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2/14. Moebius syndrome with central hypoventilation and brainstem calcification: a case report.

    Moebius syndrome (MS) is described in an infant with central hypoventilation and brainstem calcification. The patient had limb defects and bilateral paralysis of the 6th, 7th, 9th, 10th, and 12th cranial nerves. Mechanical ventilation was continued from birth because of shallow spontaneous respiration. Computed tomography revealed brainstem atrophy and four small calcifications restricted to the dorsal portion of the pons and medulla. Prenatal brainstem injury such as ischaemia may have caused MS and central hypoventilation.
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3/14. Determination of brain death via pulsatile echoencephalography.

    For cerebral death to occur there must be many levels of cerebral function destroyed. Cortical and subcortical irreversible damage is evident by unresponsiveness to any stimuli. brain stem and basal ganglia damage is indicated by absence of spontaneous respirations, cephalic reflexes, and thus cerebral circulation. All elements of the criteria for cerebral death must be met. The decision should be made by the attending physician in consultation with his peers. The life support mechanisms should be discontinued after the diagnosis of cerebral death has been made. Absence of pulsatile echoes means absence of cerebral circulation and cerebral function, or a definitive diagnosis of cerebral death. It is a final parameter in the criteria and allows definite measures to be taken. But it behooves one to remember that this phenomenon of cerebral death makes organ donation and transplantation possible. It has not been created in order to supply the needs for organ transplant!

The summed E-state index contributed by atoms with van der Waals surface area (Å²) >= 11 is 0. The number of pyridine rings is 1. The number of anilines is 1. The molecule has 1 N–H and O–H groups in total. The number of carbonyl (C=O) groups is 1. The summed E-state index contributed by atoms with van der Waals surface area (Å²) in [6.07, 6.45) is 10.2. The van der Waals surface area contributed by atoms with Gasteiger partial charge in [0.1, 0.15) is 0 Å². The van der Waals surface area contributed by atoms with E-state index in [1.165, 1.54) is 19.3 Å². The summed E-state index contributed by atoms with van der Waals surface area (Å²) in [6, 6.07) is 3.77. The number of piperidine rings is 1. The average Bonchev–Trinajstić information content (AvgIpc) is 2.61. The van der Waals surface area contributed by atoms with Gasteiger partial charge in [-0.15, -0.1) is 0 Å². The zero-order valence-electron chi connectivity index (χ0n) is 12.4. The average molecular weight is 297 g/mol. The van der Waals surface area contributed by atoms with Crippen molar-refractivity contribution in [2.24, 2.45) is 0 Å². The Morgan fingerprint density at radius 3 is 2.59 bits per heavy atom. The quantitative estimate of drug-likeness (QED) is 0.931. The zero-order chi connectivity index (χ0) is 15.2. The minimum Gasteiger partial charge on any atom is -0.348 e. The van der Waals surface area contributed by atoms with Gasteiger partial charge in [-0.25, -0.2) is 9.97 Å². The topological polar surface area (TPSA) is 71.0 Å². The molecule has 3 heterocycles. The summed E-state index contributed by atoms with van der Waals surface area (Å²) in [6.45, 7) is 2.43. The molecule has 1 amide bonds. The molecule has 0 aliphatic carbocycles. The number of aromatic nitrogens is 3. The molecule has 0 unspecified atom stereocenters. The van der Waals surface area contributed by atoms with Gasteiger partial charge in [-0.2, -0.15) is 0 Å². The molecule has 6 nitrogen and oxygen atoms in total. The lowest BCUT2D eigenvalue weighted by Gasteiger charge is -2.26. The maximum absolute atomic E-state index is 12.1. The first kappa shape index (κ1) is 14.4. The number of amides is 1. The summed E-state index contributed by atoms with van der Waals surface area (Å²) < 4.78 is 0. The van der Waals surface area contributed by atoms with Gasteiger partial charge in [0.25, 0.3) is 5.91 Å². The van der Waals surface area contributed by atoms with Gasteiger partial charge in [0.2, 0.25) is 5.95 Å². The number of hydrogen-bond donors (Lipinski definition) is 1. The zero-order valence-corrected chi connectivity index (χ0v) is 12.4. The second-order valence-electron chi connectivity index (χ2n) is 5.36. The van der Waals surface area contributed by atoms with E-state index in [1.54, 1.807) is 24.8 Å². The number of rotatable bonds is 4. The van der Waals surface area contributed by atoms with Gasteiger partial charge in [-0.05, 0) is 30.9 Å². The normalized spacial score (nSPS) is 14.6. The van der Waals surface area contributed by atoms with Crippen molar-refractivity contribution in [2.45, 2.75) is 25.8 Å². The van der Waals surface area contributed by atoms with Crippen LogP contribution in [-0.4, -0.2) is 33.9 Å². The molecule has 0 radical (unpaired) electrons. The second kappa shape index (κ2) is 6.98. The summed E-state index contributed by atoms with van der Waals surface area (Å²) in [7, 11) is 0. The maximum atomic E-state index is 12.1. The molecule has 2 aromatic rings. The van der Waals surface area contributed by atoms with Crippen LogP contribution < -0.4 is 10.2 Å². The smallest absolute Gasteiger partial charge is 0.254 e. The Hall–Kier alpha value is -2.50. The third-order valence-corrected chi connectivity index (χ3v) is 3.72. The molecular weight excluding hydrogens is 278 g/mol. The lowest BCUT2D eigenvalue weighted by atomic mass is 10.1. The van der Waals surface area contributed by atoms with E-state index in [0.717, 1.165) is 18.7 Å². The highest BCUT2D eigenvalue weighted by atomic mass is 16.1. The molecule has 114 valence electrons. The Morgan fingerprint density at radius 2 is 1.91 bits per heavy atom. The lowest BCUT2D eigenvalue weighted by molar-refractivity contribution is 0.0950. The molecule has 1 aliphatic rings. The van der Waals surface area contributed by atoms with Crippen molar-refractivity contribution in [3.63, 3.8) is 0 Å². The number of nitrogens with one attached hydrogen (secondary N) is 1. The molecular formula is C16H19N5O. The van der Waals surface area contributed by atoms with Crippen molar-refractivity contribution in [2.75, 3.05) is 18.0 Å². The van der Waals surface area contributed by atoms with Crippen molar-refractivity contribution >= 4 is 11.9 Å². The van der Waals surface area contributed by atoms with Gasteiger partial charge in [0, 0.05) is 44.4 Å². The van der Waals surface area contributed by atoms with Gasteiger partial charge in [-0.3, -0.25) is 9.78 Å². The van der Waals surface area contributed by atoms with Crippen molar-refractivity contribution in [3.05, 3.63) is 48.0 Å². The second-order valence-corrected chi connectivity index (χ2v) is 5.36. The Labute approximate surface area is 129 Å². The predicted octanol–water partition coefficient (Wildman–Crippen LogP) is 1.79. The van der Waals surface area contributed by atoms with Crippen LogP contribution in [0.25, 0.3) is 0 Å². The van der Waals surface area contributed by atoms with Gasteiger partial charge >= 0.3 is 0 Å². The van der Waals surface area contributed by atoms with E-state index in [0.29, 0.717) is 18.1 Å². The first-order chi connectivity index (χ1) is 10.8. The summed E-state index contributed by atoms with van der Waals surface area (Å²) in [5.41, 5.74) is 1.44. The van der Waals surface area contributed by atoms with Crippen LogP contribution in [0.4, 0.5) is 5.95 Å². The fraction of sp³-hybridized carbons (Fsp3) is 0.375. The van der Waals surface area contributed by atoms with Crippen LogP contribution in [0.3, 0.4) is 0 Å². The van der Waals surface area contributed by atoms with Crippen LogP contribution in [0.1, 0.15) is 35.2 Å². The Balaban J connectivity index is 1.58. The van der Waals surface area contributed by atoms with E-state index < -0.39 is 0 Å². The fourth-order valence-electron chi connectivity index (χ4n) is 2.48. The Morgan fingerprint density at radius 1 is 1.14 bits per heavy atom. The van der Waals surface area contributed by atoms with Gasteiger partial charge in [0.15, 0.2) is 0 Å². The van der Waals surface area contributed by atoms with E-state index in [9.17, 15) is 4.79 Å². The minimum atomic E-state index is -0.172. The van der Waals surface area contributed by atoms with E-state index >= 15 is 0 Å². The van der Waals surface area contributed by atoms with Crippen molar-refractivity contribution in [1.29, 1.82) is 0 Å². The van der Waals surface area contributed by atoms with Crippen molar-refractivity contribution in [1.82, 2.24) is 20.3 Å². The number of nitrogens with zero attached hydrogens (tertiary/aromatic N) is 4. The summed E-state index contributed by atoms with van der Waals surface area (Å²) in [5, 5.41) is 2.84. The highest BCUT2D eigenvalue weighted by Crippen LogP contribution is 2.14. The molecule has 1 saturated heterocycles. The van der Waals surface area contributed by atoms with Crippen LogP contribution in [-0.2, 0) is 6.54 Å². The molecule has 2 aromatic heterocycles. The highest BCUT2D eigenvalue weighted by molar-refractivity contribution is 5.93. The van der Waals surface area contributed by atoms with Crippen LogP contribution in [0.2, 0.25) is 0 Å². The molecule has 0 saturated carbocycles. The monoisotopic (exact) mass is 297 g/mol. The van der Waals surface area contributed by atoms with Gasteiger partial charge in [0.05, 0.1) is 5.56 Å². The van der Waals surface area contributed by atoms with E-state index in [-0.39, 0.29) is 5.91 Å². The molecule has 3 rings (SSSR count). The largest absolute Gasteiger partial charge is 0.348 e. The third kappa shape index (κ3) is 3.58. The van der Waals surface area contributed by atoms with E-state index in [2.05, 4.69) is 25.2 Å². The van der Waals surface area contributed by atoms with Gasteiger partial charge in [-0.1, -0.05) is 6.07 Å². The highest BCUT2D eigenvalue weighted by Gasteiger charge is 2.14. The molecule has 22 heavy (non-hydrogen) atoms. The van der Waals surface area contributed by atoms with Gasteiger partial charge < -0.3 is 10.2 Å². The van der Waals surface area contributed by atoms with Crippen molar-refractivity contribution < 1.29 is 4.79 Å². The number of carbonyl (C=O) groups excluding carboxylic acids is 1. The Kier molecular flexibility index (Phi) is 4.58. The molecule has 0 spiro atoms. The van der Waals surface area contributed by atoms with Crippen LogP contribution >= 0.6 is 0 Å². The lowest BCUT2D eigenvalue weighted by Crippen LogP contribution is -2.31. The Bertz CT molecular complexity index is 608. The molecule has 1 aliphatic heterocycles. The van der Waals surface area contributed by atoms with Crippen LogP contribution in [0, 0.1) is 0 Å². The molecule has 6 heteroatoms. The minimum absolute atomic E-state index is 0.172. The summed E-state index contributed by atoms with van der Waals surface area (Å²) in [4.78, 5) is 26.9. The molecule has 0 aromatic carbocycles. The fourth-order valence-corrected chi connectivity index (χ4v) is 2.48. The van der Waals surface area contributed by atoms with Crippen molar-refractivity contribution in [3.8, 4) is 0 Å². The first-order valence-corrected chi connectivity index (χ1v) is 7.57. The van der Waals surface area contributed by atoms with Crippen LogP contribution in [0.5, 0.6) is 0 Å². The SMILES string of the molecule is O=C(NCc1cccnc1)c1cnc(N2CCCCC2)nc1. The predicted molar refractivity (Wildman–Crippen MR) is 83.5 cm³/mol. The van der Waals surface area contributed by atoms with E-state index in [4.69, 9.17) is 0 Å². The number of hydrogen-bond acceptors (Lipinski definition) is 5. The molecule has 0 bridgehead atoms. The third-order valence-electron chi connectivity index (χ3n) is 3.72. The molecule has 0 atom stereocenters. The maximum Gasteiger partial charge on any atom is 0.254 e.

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4/14. Effect of aminophylline and relief from hypoxia on central sleep apnoea due to medullary damage.